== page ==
4. Ask for a contract.

I found out the hard way that having a housing contract can be to your advantage if you plan on staying in Spain for more than a year or two. On the negative side, the contract makes you liable for damage to the apartment and to pay each month. When you’re an auxiliar, living in your piso for just eight months while you’re visiting America over the summer could be a hassle, especially if your landlady was not too keen on the idea of having subletters like mine was. On the other hand, having a contract serves as proof of residency, which could be handy if you need an empadronamiento, which is a legal acknowledgment of your residency. I ran into the problem of not having one because my landlady wasn’t paying takes to the government on me, so she outright refused to help me out. The plus side? I left a few months before I said I would and didn’t need to pay the last few months’ rent.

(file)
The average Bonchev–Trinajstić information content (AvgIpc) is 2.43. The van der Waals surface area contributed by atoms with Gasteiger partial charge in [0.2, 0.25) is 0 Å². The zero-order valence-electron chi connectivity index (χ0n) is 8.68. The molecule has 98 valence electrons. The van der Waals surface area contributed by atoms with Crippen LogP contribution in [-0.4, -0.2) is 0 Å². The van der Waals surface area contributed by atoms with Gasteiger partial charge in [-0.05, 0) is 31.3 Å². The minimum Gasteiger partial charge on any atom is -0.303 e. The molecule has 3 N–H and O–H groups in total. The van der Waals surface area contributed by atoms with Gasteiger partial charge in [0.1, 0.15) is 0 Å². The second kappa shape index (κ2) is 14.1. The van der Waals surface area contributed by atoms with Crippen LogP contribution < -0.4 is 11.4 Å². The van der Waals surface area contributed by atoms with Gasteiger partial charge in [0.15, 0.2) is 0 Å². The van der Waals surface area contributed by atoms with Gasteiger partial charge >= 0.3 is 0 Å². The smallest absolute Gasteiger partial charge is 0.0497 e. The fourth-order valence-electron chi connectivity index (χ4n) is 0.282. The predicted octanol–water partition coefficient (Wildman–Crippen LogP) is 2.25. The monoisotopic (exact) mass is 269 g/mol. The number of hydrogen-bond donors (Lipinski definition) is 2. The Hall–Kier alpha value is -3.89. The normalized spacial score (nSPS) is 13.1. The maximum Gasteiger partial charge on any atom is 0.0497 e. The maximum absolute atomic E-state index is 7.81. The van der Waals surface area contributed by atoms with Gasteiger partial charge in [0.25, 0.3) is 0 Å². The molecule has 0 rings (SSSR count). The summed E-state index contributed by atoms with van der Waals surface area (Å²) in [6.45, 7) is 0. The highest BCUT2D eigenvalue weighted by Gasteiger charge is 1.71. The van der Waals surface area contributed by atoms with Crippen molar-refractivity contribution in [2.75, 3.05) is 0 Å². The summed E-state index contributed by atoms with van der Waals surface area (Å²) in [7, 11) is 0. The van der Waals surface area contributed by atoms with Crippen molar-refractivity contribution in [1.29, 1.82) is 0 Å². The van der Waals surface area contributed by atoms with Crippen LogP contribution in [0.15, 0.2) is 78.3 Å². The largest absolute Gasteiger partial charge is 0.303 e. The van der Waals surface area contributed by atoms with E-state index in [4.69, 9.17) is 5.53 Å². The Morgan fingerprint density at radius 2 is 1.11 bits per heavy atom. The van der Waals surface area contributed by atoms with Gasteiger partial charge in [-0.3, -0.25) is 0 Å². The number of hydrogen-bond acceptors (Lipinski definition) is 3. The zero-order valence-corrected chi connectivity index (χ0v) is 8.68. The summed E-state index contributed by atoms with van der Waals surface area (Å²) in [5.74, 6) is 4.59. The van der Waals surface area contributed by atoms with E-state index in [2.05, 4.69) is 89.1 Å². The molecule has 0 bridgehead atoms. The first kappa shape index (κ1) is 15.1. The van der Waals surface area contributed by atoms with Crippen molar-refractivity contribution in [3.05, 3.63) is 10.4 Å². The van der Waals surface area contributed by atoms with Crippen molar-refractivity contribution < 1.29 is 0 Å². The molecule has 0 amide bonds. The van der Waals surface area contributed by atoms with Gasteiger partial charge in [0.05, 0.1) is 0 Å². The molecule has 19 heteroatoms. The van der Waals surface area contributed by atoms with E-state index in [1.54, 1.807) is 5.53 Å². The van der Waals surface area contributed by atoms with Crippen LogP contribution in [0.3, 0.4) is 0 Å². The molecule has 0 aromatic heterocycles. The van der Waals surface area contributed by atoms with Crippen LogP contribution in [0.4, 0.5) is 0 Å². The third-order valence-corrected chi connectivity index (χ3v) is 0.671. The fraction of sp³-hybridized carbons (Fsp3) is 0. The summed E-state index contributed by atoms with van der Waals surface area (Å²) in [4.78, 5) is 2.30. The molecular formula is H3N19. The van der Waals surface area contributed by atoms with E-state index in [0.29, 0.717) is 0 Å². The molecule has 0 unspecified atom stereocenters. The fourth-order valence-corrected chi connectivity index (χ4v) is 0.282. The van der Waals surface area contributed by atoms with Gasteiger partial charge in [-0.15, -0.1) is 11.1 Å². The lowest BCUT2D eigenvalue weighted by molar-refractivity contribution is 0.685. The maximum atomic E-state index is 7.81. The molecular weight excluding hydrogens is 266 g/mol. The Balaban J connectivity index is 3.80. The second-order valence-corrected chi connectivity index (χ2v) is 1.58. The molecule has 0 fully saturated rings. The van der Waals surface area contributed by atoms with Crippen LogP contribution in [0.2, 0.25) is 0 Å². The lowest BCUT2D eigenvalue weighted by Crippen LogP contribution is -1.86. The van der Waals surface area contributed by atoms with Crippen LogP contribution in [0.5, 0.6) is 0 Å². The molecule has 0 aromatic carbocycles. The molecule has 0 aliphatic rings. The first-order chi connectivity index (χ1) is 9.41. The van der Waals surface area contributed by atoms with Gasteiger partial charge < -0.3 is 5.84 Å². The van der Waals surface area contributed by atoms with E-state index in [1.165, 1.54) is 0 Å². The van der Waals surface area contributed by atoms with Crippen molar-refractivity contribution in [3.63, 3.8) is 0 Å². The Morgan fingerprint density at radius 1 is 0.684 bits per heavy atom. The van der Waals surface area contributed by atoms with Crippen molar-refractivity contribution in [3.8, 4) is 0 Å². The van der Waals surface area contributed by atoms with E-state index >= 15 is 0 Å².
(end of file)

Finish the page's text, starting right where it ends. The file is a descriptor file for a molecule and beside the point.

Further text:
5. Tell your señora you’re not coming for lunch/merienda/dinner.

Call it a personal story (or maybe one I have heard a trillion times), but part of respecting your host family is a simple, Yo, Pepa, I won’t be joining you for another stew made of whatever it is that’s in your fridge. My little old host mom, Aurora, she of Radio María and fish head-eating fame, was never quiet about how much trouble it was for her to find a suitable meal for us. It was the great sequía of 2005 (when all of Spain suffered heat and a drought), and we barely ate a thing. Aurora took this personally and chided us to stuff our bellies. The problem was, I happened to be living with a vegetarian who couldn’t stomach fish, and I myself didn’t eat fish. We had a steady diet of Cola Cao, tomatoes and tortilla de patatas with plenty of cheese and nocilla chocolate (and I swore I lost about six pounds!). Still, Aurora nearly took the Lord’s name in vain when we didn’t turn up for lunch one day, and she’d finally figured out how to turn on the oven to make us pizza.